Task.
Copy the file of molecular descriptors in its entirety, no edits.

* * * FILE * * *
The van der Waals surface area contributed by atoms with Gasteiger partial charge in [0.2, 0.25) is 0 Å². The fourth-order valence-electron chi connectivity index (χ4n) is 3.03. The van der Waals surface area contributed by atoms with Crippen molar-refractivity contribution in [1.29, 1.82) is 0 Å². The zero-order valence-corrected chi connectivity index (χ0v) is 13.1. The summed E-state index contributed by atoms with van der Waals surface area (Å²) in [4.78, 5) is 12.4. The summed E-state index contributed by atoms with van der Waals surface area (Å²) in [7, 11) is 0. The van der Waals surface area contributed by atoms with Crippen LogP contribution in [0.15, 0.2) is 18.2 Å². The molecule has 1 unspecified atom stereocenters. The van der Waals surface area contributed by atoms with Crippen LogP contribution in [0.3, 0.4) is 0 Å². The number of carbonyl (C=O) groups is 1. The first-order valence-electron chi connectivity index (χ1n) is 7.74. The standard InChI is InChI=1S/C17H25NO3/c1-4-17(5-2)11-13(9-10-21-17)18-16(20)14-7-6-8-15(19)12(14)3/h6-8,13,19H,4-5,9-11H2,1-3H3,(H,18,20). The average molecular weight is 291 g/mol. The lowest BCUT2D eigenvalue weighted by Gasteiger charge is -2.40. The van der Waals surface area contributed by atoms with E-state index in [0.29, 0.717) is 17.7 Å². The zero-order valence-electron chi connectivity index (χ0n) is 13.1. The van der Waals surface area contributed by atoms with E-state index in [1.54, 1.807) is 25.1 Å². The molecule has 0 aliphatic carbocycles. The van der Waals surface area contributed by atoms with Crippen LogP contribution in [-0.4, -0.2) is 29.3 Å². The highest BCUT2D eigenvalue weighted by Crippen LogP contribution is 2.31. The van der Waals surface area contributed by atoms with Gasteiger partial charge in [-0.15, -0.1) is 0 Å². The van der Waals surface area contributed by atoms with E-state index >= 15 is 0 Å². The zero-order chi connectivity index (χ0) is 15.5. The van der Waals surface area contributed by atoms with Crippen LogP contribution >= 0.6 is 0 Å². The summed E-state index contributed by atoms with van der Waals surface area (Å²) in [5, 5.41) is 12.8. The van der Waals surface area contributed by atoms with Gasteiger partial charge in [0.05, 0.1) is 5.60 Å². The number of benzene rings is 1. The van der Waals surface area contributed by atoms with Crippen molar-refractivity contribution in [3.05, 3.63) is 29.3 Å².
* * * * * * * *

The van der Waals surface area contributed by atoms with Gasteiger partial charge in [0.2, 0.25) is 0 Å². The fourth-order valence-electron chi connectivity index (χ4n) is 3.03. The van der Waals surface area contributed by atoms with Crippen molar-refractivity contribution in [1.29, 1.82) is 0 Å². The zero-order valence-corrected chi connectivity index (χ0v) is 13.1. The summed E-state index contributed by atoms with van der Waals surface area (Å²) in [4.78, 5) is 12.4. The summed E-state index contributed by atoms with van der Waals surface area (Å²) in [7, 11) is 0. The van der Waals surface area contributed by atoms with Crippen LogP contribution in [0.15, 0.2) is 18.2 Å². The molecule has 1 unspecified atom stereocenters. The van der Waals surface area contributed by atoms with Crippen LogP contribution in [0.3, 0.4) is 0 Å². The number of carbonyl (C=O) groups is 1. The first-order valence-electron chi connectivity index (χ1n) is 7.74. The standard InChI is InChI=1S/C17H25NO3/c1-4-17(5-2)11-13(9-10-21-17)18-16(20)14-7-6-8-15(19)12(14)3/h6-8,13,19H,4-5,9-11H2,1-3H3,(H,18,20). The average molecular weight is 291 g/mol. The lowest BCUT2D eigenvalue weighted by Gasteiger charge is -2.40. The van der Waals surface area contributed by atoms with E-state index in [0.29, 0.717) is 17.7 Å². The zero-order valence-electron chi connectivity index (χ0n) is 13.1. The van der Waals surface area contributed by atoms with E-state index in [1.54, 1.807) is 25.1 Å². The molecule has 0 aliphatic carbocycles. The van der Waals surface area contributed by atoms with Crippen LogP contribution in [-0.4, -0.2) is 29.3 Å². The highest BCUT2D eigenvalue weighted by Crippen LogP contribution is 2.31. The van der Waals surface area contributed by atoms with Gasteiger partial charge in [-0.15, -0.1) is 0 Å². The van der Waals surface area contributed by atoms with E-state index >= 15 is 0 Å². The zero-order chi connectivity index (χ0) is 15.5. The van der Waals surface area contributed by atoms with Crippen LogP contribution >= 0.6 is 0 Å². The summed E-state index contributed by atoms with van der Waals surface area (Å²) in [5, 5.41) is 12.8. The van der Waals surface area contributed by atoms with Gasteiger partial charge in [0.05, 0.1) is 5.60 Å². The number of benzene rings is 1. The van der Waals surface area contributed by atoms with Crippen molar-refractivity contribution in [3.05, 3.63) is 29.3 Å².